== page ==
"The entire legal process has done untold damage to the families," says Coleman. "I was present at many of those "mini-inquests" and the way in which people were treated was disgusting. It really has set back so many families. And not just them either, the survivors have found it a heart-breaking experience too. In the minutes after the disaster, they acted as rescuers despite barely escaping death themselves but they've always been treated terribly. The Sun accused them of robbing from their own. That's not all. When they've been interviewed by police, they have been told things like "no, that couldn't have happened" and "no, you couldn't have been there at that time." They have been subject to hostile questioning at inquests and in court. It has done untold damage. People think the survivors still suffer just because of what they experienced on the day but they way they have been treated by the authorities has also had a powerful affect."
• • •
They'll assemble on the Kop on Wednesday but for members of the Hillsborough Justice Campaign (HJC), it will all feel a little strange. There are two supporters groups that sprung up after the tragedy, you see, the HJC and the Hillsborough Family Support Group. That latter group are officially recognised by the club; the campaign that Sheila Coleman is dedicated to have been given the cold shoulder.
"The club want to let things lie, they want to consign the whole thing to history" says Coleman. "They don't want to cause any trouble. At the time of the disaster, people within the club, particularly the players, were brilliant in attending funerals and events like that but the hierarchy of the club don't want to get involved in anything political at the moment. They just want to leave well alone."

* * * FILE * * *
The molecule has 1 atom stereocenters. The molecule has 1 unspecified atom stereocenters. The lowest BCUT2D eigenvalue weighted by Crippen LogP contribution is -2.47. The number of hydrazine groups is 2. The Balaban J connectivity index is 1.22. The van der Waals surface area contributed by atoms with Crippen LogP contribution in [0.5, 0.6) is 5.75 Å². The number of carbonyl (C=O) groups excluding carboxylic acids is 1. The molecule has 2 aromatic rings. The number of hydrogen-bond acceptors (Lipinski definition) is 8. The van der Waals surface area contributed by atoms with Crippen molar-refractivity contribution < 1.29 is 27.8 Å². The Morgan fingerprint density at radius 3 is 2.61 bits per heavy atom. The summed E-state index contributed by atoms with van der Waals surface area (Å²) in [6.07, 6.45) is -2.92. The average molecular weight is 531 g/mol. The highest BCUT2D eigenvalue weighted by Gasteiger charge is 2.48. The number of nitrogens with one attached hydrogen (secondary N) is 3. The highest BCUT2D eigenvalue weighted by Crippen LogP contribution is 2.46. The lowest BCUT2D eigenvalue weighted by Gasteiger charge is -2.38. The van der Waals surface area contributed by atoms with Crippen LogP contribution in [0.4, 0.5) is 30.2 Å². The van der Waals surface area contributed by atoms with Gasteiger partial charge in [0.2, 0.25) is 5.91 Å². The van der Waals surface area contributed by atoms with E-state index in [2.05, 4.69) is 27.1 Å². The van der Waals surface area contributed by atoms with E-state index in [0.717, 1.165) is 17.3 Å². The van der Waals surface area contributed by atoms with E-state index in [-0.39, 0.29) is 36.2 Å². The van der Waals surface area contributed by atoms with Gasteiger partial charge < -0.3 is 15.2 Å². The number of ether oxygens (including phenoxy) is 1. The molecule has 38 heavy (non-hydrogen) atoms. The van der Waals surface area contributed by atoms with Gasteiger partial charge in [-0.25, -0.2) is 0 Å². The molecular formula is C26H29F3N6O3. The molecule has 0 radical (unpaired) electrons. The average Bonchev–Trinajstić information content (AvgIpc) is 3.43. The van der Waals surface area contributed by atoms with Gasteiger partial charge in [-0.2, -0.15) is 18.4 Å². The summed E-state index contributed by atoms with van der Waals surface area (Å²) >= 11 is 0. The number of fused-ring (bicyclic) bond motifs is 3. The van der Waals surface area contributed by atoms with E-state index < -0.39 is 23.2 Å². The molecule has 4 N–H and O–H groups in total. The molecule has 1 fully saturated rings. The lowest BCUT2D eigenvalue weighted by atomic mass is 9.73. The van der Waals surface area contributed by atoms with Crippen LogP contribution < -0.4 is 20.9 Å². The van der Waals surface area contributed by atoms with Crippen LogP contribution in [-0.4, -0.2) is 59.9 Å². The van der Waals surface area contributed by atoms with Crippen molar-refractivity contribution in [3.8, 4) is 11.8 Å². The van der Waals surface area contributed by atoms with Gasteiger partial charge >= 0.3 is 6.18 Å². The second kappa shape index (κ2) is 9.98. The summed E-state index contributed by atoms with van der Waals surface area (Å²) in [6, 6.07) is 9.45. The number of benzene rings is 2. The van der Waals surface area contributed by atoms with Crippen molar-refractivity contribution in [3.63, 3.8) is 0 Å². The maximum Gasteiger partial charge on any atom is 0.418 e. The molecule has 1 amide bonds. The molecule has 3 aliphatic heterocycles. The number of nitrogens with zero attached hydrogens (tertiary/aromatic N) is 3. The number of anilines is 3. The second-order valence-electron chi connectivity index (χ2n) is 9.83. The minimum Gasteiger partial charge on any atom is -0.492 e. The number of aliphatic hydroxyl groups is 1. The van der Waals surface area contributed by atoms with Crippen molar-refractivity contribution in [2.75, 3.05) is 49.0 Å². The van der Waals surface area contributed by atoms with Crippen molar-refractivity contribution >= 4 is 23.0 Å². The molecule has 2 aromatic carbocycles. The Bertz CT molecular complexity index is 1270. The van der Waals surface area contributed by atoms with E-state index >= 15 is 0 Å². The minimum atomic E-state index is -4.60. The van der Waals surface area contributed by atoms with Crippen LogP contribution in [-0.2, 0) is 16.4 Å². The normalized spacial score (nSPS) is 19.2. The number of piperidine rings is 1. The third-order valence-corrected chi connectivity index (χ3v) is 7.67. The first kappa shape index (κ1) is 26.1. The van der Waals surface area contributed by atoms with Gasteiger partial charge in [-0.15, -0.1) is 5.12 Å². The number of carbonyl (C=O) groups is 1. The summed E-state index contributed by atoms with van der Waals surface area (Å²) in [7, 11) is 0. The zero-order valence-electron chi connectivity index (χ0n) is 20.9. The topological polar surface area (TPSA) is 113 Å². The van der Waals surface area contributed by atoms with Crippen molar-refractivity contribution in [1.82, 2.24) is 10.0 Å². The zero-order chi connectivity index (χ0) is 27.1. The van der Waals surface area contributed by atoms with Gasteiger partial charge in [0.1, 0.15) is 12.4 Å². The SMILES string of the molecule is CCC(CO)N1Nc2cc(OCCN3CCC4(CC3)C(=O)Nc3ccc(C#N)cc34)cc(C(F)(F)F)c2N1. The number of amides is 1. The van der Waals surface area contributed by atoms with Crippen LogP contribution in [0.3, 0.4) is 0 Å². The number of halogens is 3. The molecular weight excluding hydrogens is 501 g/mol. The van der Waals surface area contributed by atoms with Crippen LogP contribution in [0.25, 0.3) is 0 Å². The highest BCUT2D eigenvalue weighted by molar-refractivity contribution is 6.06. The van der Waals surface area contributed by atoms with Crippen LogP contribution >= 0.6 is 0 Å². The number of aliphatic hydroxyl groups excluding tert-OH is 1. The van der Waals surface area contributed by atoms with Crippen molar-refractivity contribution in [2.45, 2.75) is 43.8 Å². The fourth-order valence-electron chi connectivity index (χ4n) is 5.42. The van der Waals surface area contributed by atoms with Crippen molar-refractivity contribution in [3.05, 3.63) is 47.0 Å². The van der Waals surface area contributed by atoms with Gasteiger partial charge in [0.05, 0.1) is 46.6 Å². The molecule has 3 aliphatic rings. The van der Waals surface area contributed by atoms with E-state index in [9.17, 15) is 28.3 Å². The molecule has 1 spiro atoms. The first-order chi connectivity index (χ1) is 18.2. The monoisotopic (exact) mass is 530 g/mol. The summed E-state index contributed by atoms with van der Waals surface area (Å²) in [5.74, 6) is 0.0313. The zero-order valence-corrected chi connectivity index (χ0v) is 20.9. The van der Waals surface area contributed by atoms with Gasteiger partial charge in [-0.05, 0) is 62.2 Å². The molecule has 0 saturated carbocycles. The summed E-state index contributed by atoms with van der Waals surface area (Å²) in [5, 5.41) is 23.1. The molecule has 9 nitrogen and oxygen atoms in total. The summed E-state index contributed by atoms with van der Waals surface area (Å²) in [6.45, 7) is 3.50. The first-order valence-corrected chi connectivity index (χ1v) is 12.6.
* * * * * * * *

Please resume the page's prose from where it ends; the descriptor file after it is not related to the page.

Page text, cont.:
For the HJC, there is no logical next step in their pursuit of justice. "We have gone down most legal avenues and there is not a lot else obvious that we can do. Time is also an issue. It's 20 years since Hillsborough and that cuts back on what you do legally. But we'll keep going. If families come to us, we'll help them. We won't stop highlighting the issue until we get the conclusion we're happy with."
And what that might be? "Well, for everybody it's different," says Coleman. "But I do think that if there was an acknowledgement that there was a cover-up, an acknowledgement that this tragedy was avoidable, that it need not have happened, if there was a full disclosure of the facts, then that would go a long way towards giving the families and survivors feel a little closure."
It's 20 years a coming. And still not yet arrived.
Date 15 April 1989
Location: Hillsborough, Sheffield
Event FA Cup Semi-Final, Liverpool v Nottingham Forest
What happened 96 Liverpool supporters were crushed to death at the Leppings Lane End of the ground
The cause The Taylor report put the blame firmly on the inaction of the South Yorkshire police, who failed to direct supporters away from the central pen on the Leppings Lane terrace when they opened a gate to alleviate congestion at the turnstiles